Woodstock - 3 Days of Peace & Music (1970)
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This iconic musical documentary covers the three-day 1969 music festival on the property of Max Yasger's farm that symbolized the late 1960s in terms of musical, social and political ideology of the era. American audiences are introduced to Ten Years After, featuring guitar great Alvin Lee. Jimi Hendix, The Who and Joe Cocker give riveting performances. As naked flower children romp, the New York freeway is closed because of traffic congestion. Music lovers leave their cars and travel on foot only survive torrential downpours of rain, food shortages and non-stop music. Jefferson Airplane gives the wake up call with their song "Volunteers Of America." Crosby, Stills and Nash deliver a memorable performance. John Sebastian gives an impromptu set with a borrowed guitar from Tim Hardin. Santana, Sly and The Family Stone, Sha-Na-Na, Arlo Guthrie, Richie Havens and Joan Baez also appear. The movie did big box office business and a successful three record set sold millions of copies. The Grateful Dead, Credence Clearwater Revival and Janis Joplin performed but were not shown in the film. The Dead's Jerry Garcia recalled that it was the worst live show the band ever did, ironic for a band known for their spirited live performances. ~ Dan Pavlides, Rovi … More
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Critic Reviews for Woodstock - 3 Days of Peace & Music
A seminal docu on any number of levels, musically, sociologically, and historically, Woodstock is a unique chronicle, at once summing up the zeitgeist and signaling the end of an era; for once Oscar voters were right.
A funky curio that defines the mood and spirit of its time, but which seems dated in many good and bad ways.
If the film isn't the best rock documentary of the best rock concert of all time, it will do until something better comes along.
a dazzling reminder of a simpler, younger time and the brief promise it attained.
Wonderful document of its era; music reigns supreme still
A fascinating time capsule
Sprawling and overlong, it's nonetheless a valuable time capsule. You get the impression nothing could take the place of being there to witness the legendary event firsthand.
An important sociological document as much as a massive who's who of rock and folk in 1969.
Few documentaries have captured a time and place more completely, poignantly, and for that matter, entertainingly.
Audience Reviews for Woodstock - 3 Days of Peace & Music
Many documentaries begin from the awkward position that can be described as " I am showing you something" or "I am teaching you something" but amazingly (for the format) this one is altogether different. Here is nothing short of an experience and one that (its obvious relevance aside - and there's wave upon wave of relevance here) you wish you could actually attend. Be assured: the brown acid is not poison, its just poorly manufactured ... take only half a tab to find out if its right for you.More
Poignantly, magical and entertaining, Woodstock it's an unforgettable trip to the 60's. With precious footages, director Michael Wadleigh, in his best work, bring one of the best documentarys about American, music, hippie, young adults, love & peace culture. A terrific study about different social levels and generations in a historical moment. 230 minutes of dazzing music and footages of a symbolized time and place. Fresh.More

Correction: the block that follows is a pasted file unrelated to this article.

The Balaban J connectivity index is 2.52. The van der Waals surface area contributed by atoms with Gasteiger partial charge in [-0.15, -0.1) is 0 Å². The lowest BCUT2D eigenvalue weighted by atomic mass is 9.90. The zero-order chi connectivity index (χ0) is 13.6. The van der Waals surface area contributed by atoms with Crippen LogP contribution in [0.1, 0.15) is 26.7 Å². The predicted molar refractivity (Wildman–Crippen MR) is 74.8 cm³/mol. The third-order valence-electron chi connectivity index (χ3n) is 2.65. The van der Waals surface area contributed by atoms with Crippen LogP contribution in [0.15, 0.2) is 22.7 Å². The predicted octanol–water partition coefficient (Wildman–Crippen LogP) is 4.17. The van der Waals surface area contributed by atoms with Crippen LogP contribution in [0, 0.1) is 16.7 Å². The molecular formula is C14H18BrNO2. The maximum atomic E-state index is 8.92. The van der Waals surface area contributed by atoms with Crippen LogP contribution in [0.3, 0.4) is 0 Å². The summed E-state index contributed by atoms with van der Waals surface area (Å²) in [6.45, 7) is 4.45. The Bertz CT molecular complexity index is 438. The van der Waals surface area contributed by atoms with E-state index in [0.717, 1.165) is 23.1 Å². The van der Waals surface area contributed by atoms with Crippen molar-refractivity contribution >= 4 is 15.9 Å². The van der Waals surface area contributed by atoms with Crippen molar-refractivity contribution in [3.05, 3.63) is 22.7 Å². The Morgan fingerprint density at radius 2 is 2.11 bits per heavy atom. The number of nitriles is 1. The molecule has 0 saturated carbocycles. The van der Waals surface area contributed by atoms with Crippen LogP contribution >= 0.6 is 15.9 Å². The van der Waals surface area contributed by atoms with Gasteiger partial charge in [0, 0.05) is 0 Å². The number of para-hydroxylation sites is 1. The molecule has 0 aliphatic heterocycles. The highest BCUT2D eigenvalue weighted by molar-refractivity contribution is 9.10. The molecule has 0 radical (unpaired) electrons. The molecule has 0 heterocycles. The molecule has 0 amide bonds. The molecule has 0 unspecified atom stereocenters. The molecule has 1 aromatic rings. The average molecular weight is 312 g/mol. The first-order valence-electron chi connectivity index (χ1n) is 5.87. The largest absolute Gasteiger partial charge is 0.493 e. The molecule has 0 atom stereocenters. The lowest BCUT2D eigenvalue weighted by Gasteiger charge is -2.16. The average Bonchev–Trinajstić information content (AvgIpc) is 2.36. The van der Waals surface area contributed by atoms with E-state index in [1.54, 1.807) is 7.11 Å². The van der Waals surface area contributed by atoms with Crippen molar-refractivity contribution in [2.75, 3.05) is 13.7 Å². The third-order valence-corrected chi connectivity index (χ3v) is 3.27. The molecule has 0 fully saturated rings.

A beautiful, transcendent, enormously important film about music, culture, passion, and people, and how for three days in 1969 more than 500,000 people came together to celebrate music and each other in the prime days of the hippie age. Director Michael Wadleigh has compiled some of the most layered, genuinely powerful music from the age in which music mattered (unlike today's generation which is buried by artists who exemplify misogynistic, narcissistic, and selfish traits), and when a group of people this large felt like family. This movie has a "Dazed and Confused" sort of feel to it in the sense that you feel like you are part of this crowd, watching Jimi Hendrix shred his guitar, or a heroin-addled Janis Joplin screech and holler as the crowd stands in awe of the kind of music that existed during these days. More importantly, this film serves as a unique time capsule that fully encompasses a culture paranoid about the Vietnam War and its affects, but still at ease with their lives and open to creating new friendships. One of the best documentaries ever made by far, and a film I will probably want to re-visit numerous times just so that I can wish my generation knows how far we have fallen in what is considered to be "good/great music".More
I could literally watch this movie every day and it is not just for the music. The actual documentary, that I think a lot of pretentious viewers over look, is a stunning gaze into the eyes of the generations that have passed us and given today so much of what makes it good in music, morals and peace. I am a giant fan of most of the musicians that do play magnificently through out but more to the point I am a fan of the people who were truly real, before television turned us into retards. I feel this movie should be seen more as a documentary of American culture and that of the time, rather than being tarred with a narrow minded brush of music movie.More
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